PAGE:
E.B. White’s 1952 childhood classic, Charlotte’s Web, weaves together themes of nature, protection, and friendship. Kind-hearted Fern Arable is the daughter of farmers. To Fern, animals are not merely livestock but worthy of having proper names in their own right. She becomes attached to a runt piglet she calls Wilbur—and tries to save him from slaughter in the fall. Wilbur is befriended by a clever and cultured spider, Charlotte, who hatches a rescue plan for the pig. Charlotte succeeds in her mission, then dies, leaving behind a multitude of children—including Joy, Aranea, and Nellie, whose name means “light” or “horn.”
Meanings & Namesakes: Aptly enough, the word “arable” means “capable of producing crops” and “suitable for farming and the plow.”
The name Charlotte is making a well-deserved comeback. The French feminine form of Charles means “free man” or “manly and strong.” Along with Jane Eyre novelist Charlotte Bronte and singer Charlotte Church, there have been many queens in history named Charlotte, including King George III’s wife. Celebrity parents with daughters named Charlotte include Sigourney Weaver, Dylan McDermott, Harry Connick Jr. and Jill Goodacre, Amy Brenneman, and Sarah Jessica Gellar and Freddie Prinze Jr. Wilbur, which means “fortified and resolute,” has been far less popular although no less memorable.
Thomas the Tank Engine
Reverend W. Awdry created The Railway Series, a collection of train stories set on the Island of Sodor. To amuse his son, who was recuperating from the measles, Awdry told stories and fashioned trains out of a broomstick and scraps of wood. Awdry set the stories to paper and published the first book, The Three Railway Engines, in 1945. The first three engines to debut were Edward, Henry, and Gordon, followed by Thomas in 1946. (His Thomas the Tank Engine was actually the second book in the series, published in 1946.)
The colorful illustrations depicted the trains with human faces which would crash, topple, grumble, spill their cargo, race, gloat, grin, and play tricks on each other—sending many a child into choo-choo heaven. Thomas turned out to be a “really useful engine” who was soon joined in the roundhouse and on the tracks by James, Percy, Toby, Annie, Clarabel, Donald and Douglas, Duck, and Trevor. The trains achieved even more fame, fans, and recognition with Britt Allcroft’s television series Thomas and Friends.
Meanings & Namesakes: So what’s the W in Reverend W. Awdry stand for? Wilbert—though, there are no trains named Wilbert in the series.
Thomas, whose name means “twin,” remains the most popular of the trains. Famous namesakes include President Thomas Jefferson, inventor Thomas Edison, novelists Tom Clancy and Thomas Hardy, Saint Thomas Aquinas, the doubting apostle, Thomas, from the New Testament.
The Wonderful Wizard of Oz
L. Frank Baum first published The Wonderful Wizard of Oz in 1900. (Baum was named after his uncle Lyman, but preferred to use his middle name, Frank.) A showman, a theatre owner, a playwright, an actor, and a novelist, Baum was an imaginative showman, or wizard, in his own right.
This book tells the story of Dorothy, who is uprooted from a farm in Kansas, where she lives with her Uncle Henry, Aunt Em, and her dog Toto. A cyclone transports her to the magical Land of Oz, inhabited by munchkins and witches. To find her way home, she is instructed to travel to the Emerald City and consult the Wizard of Oz. On her journey, she helps and is befriended by a Scarecrow, the Tin Woodman, and the Cowardly Lion.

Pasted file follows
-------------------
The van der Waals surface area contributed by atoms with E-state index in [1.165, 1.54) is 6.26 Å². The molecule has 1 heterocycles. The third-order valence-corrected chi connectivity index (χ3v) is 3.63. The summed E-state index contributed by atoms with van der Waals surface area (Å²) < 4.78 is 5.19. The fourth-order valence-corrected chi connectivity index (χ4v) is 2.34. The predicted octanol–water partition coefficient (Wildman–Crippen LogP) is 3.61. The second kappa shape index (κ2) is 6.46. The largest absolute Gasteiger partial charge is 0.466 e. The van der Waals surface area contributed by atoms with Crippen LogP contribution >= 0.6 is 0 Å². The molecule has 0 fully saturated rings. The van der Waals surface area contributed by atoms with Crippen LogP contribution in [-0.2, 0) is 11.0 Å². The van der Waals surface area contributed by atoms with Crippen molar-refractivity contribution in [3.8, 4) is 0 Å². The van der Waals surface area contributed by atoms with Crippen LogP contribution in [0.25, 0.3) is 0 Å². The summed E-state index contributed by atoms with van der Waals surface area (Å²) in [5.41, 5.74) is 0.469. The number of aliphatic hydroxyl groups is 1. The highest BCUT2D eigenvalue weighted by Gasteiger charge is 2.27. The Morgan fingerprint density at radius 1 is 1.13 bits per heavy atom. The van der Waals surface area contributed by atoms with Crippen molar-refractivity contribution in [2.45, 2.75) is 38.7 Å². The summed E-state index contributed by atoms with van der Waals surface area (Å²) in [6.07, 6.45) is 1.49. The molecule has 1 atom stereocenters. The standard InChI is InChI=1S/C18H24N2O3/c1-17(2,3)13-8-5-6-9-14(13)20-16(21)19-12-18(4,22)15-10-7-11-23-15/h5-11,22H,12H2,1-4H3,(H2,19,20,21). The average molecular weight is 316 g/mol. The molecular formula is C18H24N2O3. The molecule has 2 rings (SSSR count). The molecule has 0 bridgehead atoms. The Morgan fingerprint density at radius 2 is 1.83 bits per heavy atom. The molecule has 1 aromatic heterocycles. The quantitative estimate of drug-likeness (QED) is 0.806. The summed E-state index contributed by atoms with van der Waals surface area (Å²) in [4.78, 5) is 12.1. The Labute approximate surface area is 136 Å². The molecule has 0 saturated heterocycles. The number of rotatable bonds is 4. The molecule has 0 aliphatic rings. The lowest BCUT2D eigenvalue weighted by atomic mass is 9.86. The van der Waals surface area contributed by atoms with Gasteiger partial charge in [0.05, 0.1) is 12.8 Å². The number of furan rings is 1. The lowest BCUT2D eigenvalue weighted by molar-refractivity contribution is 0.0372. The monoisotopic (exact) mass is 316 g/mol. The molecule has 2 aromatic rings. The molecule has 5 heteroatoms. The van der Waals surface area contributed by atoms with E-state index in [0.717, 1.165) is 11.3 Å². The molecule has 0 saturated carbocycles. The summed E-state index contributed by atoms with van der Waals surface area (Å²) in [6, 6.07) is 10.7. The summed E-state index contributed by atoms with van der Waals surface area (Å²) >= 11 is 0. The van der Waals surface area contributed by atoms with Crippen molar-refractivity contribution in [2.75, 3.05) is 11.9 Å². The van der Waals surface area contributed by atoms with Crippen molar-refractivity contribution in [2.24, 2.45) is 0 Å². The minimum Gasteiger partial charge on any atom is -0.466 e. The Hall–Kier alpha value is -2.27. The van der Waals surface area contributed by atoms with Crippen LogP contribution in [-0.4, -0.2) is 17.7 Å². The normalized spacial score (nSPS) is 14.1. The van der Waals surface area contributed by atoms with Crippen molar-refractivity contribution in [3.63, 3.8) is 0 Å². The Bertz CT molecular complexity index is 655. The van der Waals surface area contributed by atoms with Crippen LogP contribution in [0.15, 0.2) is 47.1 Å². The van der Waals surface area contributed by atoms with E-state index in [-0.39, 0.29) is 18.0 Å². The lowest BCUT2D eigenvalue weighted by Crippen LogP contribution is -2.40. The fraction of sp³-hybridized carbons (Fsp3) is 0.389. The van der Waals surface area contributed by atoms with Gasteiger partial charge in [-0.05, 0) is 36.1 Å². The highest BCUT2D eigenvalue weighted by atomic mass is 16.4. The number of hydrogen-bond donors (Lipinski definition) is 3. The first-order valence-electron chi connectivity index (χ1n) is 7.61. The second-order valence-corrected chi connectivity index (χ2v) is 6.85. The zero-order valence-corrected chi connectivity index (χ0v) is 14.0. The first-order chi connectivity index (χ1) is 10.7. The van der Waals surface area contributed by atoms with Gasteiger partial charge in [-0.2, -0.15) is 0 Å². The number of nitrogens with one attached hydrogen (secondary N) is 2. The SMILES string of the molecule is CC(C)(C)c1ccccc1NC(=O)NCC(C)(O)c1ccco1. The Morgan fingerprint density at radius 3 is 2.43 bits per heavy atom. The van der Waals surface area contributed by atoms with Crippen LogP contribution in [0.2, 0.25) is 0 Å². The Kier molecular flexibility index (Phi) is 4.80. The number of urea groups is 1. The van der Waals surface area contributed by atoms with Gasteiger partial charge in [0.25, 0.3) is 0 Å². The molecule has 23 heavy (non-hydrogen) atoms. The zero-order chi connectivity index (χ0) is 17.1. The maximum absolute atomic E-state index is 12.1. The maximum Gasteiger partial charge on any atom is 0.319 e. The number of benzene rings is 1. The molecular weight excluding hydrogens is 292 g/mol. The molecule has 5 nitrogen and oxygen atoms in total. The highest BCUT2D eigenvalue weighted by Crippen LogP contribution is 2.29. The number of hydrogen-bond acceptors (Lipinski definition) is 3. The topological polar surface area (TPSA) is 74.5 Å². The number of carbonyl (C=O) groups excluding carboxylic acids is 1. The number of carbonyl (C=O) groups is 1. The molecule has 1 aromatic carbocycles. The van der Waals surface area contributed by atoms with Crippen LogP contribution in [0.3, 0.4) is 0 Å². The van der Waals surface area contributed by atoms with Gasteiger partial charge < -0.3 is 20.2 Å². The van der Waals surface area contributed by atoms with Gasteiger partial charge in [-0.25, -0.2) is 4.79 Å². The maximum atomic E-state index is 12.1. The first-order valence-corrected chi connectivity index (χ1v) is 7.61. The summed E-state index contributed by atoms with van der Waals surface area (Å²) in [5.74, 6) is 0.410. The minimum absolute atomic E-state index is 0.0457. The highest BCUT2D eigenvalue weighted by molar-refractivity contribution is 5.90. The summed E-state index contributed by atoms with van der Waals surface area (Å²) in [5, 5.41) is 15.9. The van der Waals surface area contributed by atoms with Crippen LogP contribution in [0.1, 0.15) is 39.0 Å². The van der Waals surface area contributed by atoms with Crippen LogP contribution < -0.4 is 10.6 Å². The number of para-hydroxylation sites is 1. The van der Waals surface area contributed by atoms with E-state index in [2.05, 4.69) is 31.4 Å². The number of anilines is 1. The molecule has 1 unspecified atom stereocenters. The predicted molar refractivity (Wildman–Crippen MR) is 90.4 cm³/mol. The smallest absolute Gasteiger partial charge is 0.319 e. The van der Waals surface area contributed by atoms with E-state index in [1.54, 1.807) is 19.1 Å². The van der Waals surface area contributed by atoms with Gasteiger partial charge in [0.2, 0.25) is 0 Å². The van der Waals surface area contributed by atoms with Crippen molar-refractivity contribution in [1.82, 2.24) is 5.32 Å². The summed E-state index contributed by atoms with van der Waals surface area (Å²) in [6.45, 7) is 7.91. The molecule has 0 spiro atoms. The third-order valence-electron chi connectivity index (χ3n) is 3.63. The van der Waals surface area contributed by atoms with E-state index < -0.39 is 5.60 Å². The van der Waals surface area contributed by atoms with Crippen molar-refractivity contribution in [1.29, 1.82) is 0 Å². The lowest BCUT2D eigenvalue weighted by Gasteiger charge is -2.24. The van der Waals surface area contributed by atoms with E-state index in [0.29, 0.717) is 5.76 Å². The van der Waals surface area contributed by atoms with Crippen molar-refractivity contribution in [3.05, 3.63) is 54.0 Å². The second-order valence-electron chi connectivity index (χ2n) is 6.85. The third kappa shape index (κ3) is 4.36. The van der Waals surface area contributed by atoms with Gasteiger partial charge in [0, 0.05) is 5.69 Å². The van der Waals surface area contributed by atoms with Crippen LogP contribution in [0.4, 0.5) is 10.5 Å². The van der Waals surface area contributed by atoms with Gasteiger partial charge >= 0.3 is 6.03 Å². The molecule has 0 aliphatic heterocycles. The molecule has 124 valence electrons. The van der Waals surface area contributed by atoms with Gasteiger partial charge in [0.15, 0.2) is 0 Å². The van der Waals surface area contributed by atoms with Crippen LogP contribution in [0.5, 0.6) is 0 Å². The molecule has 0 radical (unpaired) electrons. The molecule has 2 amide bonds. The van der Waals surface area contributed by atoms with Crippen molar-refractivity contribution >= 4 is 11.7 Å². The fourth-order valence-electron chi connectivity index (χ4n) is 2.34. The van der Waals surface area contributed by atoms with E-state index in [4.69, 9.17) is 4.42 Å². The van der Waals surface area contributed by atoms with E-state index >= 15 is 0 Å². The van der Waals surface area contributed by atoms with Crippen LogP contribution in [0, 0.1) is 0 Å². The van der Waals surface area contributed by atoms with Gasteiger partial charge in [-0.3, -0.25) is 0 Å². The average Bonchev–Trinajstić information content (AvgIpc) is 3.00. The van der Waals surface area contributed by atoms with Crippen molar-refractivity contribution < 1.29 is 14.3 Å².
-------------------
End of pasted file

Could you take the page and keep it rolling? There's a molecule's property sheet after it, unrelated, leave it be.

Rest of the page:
Meanings & Namesakes: The English form of Dorothea, Dorothy means “gift of God.” The character of Dorothy in The Wizard of Oz remains the most famous, if fictional, namesake. Notable namesakes include Dorothy Parker, Dorothy Hamill, and Dorothea Dix.
Frank is a nickname for Francis and Franklin that is also used independently. It means “free man” but can also mean “from France.” Famous Franks include Frank Sinatra, Frank Lloyd Wright, Frankie Muniz, and Frank Zappa.
Winnie the Pooh
A.A. Milne created an enchanting series of books about a boy named Christopher Robin and his menagerie of stuffed animals. The Teddy bear was named Winnie after a Canadian black bear named Winnipeg, or Winnie, that had found its way to the London Zoo. (Pooh was the name of a favorite swan, and Christopher Robin was named after Milne’s own son). Winnie-the-Pooh was published in 1926 and soon followed by other volumes that feature Pooh and a, cast of memorable characters in the Hundred Acre Wood, including Piglet, Eeyore, Owl, Rabbit, Tigger, and Kanga, and Roo.
Meanings & Namesakes: Christopher means “Christ-bearer” in Greek. St. Christopher is the patron saint of travelers. Christopher Reeve and Christopher Columbus are well-known namesakes.
Winnie is a diminutive of Winifred and Edwina that means “from the winding gate.” Connotations of friendship abound in Edwina, which means “rich in friendship” or “prosperous friend” and Winifred, “friend of peace.”
Other Beloved Childhood Classics
We are sure you can find many more characters and titles to inspire you, such as Madeline by Ludwig Bemelmans, J.M. Barrie’s Peter Pan, or C.S. Lewis’ Chronicles of Narnia about the adventures of Lucy, Peter, Susan, and Edmund Pevensie and a prince named Caspian.
Your baby's beauty knows no bounds, so why not pick a name that evokes sheer glamour as well? Whether you embrace the name of the goddesses of love, a historical heartbreaker, or a modern head-turner, you can’t go wrong with a beautiful baby name.view gallery